33
Thanks for clarifying, Sheryl.
34
The story pisses me off, but I think I'm with Mike (#16). Asking about a teacher's private, romantic life should be off-limits and met with a response like the one Mike gave.

I can't imagine ever asking my teachers about their bf/gf. It would have gotten a sharp response, "That's none of you business, young man! You should put that curiosity into your homework!" I would have been too humiliated to ever ask again.
35
#24 makes a good point about why the kid was asking such a specific question. According to the Mercury article, the parent of the kid who asked the question lodged a complaint about the teacher's response - AFTER filing a previous complaint about the teacher supposedly being dressed "inappropriately."

That makes me wonder if it was a set-up, if the parent put the kid up to it, got the response he/she was looking for and then complained. And while I agree with Julie that it's not appropriate to share a lot of personal information with fourth graders, regardless of whether you're gay or straight, the teacher's response seems appropriate to me.

I'd like to know how the school district thinks he should've responded to that question. By lying? Evading? What message would either of those send about being homosexual?
36
I agree, teachers should ensure their private lives are kept in absolute secrecy. This is why teachers should be banned from displaying family photos, wearing wedding rings, and allowing their kids to attend schools where they teach. Oh, and appearing anywhere in public with their spouse is also, of course, verboten.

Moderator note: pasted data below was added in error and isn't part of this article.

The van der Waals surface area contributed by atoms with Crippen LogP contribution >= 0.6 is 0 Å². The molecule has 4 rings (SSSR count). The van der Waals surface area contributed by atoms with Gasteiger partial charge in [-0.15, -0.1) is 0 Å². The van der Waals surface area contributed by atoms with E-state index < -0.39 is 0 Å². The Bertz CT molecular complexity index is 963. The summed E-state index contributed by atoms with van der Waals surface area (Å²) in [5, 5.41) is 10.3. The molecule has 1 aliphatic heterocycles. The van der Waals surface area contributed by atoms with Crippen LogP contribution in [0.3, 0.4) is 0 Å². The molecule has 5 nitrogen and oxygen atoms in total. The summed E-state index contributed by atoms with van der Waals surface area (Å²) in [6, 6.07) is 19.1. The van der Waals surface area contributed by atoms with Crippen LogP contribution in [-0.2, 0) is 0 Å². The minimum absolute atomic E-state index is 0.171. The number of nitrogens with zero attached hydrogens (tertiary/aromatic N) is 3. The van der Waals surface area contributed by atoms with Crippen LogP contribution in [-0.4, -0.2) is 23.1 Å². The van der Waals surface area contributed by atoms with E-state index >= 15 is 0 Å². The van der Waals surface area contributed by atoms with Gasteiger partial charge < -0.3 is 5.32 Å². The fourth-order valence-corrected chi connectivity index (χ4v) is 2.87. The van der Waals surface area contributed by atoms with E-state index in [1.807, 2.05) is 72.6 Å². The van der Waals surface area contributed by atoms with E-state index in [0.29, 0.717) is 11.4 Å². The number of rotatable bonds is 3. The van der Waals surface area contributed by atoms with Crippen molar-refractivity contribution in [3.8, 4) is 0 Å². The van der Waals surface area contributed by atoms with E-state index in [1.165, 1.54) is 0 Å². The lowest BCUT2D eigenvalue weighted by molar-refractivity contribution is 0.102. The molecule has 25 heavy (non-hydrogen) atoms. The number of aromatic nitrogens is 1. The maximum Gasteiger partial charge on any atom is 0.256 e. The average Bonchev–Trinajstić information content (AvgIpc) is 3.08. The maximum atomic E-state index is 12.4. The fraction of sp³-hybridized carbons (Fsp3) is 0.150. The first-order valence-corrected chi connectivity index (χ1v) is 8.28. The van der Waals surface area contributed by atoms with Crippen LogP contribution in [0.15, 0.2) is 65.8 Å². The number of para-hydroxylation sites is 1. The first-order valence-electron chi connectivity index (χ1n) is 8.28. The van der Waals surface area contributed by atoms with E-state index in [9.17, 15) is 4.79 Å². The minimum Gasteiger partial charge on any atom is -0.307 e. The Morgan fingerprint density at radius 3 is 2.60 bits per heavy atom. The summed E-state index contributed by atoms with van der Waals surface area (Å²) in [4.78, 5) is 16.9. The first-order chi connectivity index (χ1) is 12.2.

37
@36 - That is, of course, exactly what everyone is saying. The world is binary, and there are only two choices in any situation: one extreme or the other.
38
@36 way to turn a very nuanced issue into a black and white discussion. Amazing powers of debate!

My students knew what make/model/color of car I drive. They knew what neighborhood I live in. They knew I have two brothers. They did not know who I was putting my penis in. Wedding rings and family photos are benign around fourth graders. Politically charged debates on sexual orientation and rights are not. Age-appropriateness is the key issue here. I once had a third grader ask me on the playground what gay means. Considering society's mixed viewpoints, I referred the child to his mother. If it had been a 6th grader in health class, my response would have been entirely different. There's a place and a time for everything.
39
@38. I find it creepy that you think telling kids who you're married to is tantamount to telling them something about your penis. It's not. It's telling them about your family and a very basic and social (as opposed to private) part of yourself. I tell my colleagues that I'm married. I don't tell them what I get up to in bed. See the difference?
40
I was being sarcastic, but it doesn't change the point that straight people reveal their sexuality in many ways on a daily basis, including to young children. Would a straight person have lost their job over stating the fact that gay marriage is illegal? Doubtful. He lost his job for saying he likes men, something his female coworkers likely announce (implicitly or explicitly) without hesitation or worry.
41
So it doesn't really matter how old you are at all... It only "Gets Better" when you @#$%ing leave school premises?
42
@40, my husband's favorite TMI from straight people is conversations about "trying to have a baby." Why do we want to know that they're having lots and lots of sex lately?
43
I can't imagine any intelligent person thinking that telling a student he's gay in Tea-Party land wouldn't come back to haunt him. Especially since he clearly knew that the parent of this kid had filed a previous complaint.